Liz Bishoff - Transcript
Director, Digital and Preservation Service, BCR, Inc.
-- Beginnings --
[How did you originally become involved in digitization?]
I’m a librarian, by training, and—actually, next year will be my fortieth year, which it’s hard to believe that I’ve spent that long working in libraries and—cultural heritage organizations. I’ve done all type of library work, primarily working in public libraries initially, but I’ve also been a school librarian and I spent ten years at OCLC and—got involved with some early digital initiatives in the late—1980’s working with the Library of Congress when they started doing some experimenting with digitization and putting digital content on videodiscs with the idea that they would be able to share their collections with the country by distributing content on videodiscs.
And—I had family here in Colorado and decided that we would move here to Colorado. And the Colorado State Library and some really innovative librarians here in Colorado in the late 1990’s had decided that we really needed to see how we were going to expand access to collections in Colorado’s libraries. And they already had something called Colorado Virtual Library which provided access to the library catalogs. And the main thing that they were missing at that time were access to special collections. And the Denver Public Library had already begun their innovative NEH-funded project of digitizing materials from their collections and from public library collections around the state. So we knew that digitization was possible.
So the state library had a small LSTA grant to see how digitization might be able to be used to bring the small special collections from libraries into the Colorado Virtual Library. But in their discussions they realized that to make a full picture of—Colorado’s heritage, they really needed to bring in the collections from museums as well as archives and historical societies. So they issued an—they created an LSTA grant. And they needed a project manager. And I was available, and I became the project manager for what became the Colorado Digitization Project, or the CDP. And that was in the fall of 1998. And from there, the Colorado Digiti—Colorado Digitization Project became the Colorado Digitization Program, which became the Collaborative Digitization Program, which la—this year in 2009, celebrated its tenth anniversary. It’s the oldest, multi-type cultural heritage digitization collaborative in the country. And—has established best practices, training, and standards that are used by collaboratives across the country and in fact, internationally. [Top] [Back to Interview Breakdown]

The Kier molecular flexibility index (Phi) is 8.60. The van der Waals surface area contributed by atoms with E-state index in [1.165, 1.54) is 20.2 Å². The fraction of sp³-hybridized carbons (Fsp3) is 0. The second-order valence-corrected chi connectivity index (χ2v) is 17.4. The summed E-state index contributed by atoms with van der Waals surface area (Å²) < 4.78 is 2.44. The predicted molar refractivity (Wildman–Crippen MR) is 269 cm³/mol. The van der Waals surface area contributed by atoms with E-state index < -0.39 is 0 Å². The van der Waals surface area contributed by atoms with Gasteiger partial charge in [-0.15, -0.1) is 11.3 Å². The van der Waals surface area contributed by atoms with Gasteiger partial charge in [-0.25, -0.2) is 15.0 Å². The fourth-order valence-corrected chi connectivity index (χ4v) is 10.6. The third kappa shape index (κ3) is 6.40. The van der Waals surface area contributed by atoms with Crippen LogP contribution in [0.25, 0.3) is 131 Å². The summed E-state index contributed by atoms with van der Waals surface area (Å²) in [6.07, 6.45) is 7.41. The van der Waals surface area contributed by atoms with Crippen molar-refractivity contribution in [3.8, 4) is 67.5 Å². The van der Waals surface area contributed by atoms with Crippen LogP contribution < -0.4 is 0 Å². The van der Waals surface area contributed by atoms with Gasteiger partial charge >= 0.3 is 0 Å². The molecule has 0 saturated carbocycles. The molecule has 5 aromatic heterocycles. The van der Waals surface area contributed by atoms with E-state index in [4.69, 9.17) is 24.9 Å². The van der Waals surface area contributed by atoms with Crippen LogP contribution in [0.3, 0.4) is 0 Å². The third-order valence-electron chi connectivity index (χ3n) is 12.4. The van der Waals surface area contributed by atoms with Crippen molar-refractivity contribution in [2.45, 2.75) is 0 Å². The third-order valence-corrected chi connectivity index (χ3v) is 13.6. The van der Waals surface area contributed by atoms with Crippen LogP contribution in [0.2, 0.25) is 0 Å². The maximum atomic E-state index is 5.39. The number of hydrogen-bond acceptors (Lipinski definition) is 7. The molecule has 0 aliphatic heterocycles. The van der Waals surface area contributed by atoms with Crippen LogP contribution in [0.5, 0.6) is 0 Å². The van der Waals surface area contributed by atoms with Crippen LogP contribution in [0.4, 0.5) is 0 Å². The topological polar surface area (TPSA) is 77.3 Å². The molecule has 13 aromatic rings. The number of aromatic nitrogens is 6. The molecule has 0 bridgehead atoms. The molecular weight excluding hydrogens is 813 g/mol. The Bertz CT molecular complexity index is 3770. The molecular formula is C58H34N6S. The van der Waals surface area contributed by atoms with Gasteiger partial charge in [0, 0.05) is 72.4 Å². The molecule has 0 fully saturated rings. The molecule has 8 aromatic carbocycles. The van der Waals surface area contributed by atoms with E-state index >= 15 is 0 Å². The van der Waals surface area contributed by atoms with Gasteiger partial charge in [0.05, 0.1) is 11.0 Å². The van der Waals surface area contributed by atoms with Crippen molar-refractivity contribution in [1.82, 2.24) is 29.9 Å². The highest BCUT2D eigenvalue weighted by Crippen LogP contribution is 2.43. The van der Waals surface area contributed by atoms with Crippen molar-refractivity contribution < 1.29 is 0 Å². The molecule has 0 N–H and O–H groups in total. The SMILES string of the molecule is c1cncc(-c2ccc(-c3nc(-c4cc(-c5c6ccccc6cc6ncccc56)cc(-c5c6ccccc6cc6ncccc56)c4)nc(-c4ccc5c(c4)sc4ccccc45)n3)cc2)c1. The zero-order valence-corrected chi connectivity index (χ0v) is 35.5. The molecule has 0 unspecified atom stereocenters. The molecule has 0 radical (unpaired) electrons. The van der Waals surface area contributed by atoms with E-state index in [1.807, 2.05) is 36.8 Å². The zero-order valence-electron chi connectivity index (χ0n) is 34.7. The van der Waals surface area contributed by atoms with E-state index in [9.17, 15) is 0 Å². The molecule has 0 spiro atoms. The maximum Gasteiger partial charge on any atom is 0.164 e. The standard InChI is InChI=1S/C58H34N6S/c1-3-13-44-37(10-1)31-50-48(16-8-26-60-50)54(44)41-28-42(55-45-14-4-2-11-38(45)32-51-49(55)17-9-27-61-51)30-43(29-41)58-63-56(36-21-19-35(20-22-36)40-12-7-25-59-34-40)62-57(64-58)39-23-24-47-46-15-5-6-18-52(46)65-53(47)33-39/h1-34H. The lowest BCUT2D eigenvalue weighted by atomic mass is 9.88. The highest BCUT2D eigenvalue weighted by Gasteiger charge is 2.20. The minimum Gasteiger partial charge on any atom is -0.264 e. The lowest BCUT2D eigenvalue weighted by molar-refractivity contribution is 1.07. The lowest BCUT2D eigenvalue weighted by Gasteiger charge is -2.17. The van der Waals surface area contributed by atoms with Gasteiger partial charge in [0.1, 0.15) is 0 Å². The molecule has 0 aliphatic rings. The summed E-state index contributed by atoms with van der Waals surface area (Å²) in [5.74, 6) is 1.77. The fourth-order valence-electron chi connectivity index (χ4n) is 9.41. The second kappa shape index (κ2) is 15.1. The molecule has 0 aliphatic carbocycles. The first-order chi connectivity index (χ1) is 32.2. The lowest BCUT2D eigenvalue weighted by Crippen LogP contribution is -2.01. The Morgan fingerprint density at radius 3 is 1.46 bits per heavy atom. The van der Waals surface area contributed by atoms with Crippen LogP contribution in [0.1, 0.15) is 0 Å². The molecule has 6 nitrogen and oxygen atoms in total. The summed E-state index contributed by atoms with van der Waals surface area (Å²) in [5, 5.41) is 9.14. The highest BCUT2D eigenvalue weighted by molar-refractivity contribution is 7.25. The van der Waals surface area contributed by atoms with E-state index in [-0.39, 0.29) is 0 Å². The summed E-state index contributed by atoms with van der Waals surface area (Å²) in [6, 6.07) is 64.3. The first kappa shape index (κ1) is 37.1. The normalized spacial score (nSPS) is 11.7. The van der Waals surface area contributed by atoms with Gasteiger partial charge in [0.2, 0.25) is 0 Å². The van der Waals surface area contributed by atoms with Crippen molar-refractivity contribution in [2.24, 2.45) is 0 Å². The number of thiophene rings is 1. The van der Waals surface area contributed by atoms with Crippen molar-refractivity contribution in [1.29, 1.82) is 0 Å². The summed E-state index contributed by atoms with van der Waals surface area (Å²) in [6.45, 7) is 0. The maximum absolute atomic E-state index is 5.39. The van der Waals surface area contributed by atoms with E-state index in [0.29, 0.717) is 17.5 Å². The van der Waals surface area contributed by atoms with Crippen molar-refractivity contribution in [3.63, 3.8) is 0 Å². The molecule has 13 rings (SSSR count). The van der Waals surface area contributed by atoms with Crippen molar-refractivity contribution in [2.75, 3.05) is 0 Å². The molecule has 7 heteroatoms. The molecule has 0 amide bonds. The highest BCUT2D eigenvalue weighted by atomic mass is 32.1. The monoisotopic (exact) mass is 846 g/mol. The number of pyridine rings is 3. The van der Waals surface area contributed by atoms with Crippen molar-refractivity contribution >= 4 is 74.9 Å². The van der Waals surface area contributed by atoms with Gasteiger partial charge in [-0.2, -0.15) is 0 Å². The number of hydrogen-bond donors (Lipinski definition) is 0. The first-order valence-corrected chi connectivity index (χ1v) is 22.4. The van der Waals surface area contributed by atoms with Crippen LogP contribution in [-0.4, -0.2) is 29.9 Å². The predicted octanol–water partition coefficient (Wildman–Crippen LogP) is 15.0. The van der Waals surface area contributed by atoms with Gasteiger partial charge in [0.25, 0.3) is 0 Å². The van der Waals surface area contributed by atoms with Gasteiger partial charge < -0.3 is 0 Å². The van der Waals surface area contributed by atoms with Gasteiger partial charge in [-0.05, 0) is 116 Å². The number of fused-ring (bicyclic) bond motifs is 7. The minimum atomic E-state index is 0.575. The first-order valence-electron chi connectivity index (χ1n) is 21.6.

-- Challenges --
[What challenges did you face?]
The big issues that we had when we brought museums and libraries and archives together was we lacked a common vocabulary. We all had the same goal of increasing access to our collections, but how to do it was a challenge. And we had to get—we had to establish a common vocabulary. Because what—the term “catalog” in a library means one thing; and in a museum means another. So we had just basic things to get through.
Back in the—late nineties, we had community-based standards but we didn’t have national standards like NISO or ISO because things were still evolving. So we were some of the first people to apply Dublin Core to cultural heritage content. We didn’t have—content management systems, things like contentDM were first coming out. And yet we knew we didn’t just want to build our own. So there were a lot of issues that nobody had addressed yet. [Top] [Back to Interview Breakdown]
-- Hindsight --
[In hindsight what would you have done differently?]
Having—an institutional affiliation is very critical. In the development of the collaborative, having a solid foundation, a home, is very important. And I think that both Nancy Allen and I, who were the major leaders – two of the major leaders, there were others – coming up with that solid foundation, that home, institutional home, was a critical issue throughout the life of the CDP. And I think that the successful digital collaboratives are ones that have solid institutional homes. So for example, Alabama Mosaic has a home with the Network of Alabama Academic Libraries. The Missouri Project has a home with the State Library of Missouri. So those where they have solid homes have long term success. [Top] [Back to Interview Breakdown]
-- Advice --
[What advice would you give to recent graduates?]
The sustainability in every area of digitization is the key issue. We are great at creating digital content regardless of our finding sources we have managed to created millions and millions of digital objects across this country. The problem that we have is sustainability. And sustainability comes down in two specific areas. The broad area of organizational sustainability, and that—that’s people, money, and you know, institutional support. And the second area is sustainability of the digital objects. The long term access, digital preservation. [Top] [Back to Interview Breakdown]